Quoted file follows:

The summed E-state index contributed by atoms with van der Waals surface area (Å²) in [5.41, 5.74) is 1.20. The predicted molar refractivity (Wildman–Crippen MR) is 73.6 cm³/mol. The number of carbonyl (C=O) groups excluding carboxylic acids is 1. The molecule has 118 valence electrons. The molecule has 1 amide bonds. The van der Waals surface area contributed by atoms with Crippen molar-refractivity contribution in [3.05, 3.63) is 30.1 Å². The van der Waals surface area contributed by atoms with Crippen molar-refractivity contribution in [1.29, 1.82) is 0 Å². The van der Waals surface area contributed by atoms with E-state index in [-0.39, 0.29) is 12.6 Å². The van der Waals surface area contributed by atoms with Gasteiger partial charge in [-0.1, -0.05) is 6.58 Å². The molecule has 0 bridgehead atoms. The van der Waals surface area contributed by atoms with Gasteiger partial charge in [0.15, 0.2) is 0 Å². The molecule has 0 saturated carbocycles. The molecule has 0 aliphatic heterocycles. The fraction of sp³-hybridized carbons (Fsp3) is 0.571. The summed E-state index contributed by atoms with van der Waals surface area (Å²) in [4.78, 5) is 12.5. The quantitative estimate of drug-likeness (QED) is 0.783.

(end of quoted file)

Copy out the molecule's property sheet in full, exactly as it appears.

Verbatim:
The summed E-state index contributed by atoms with van der Waals surface area (Å²) in [5.41, 5.74) is 1.20. The predicted molar refractivity (Wildman–Crippen MR) is 73.6 cm³/mol. The number of carbonyl (C=O) groups excluding carboxylic acids is 1. The molecule has 118 valence electrons. The molecule has 1 amide bonds. The van der Waals surface area contributed by atoms with Crippen molar-refractivity contribution in [3.05, 3.63) is 30.1 Å². The van der Waals surface area contributed by atoms with Crippen molar-refractivity contribution in [1.29, 1.82) is 0 Å². The van der Waals surface area contributed by atoms with E-state index in [-0.39, 0.29) is 12.6 Å². The van der Waals surface area contributed by atoms with Gasteiger partial charge in [-0.1, -0.05) is 6.58 Å². The molecule has 0 bridgehead atoms. The van der Waals surface area contributed by atoms with Gasteiger partial charge in [0.15, 0.2) is 0 Å². The molecule has 0 saturated carbocycles. The molecule has 0 aliphatic heterocycles. The fraction of sp³-hybridized carbons (Fsp3) is 0.571. The summed E-state index contributed by atoms with van der Waals surface area (Å²) in [4.78, 5) is 12.5. The quantitative estimate of drug-likeness (QED) is 0.783.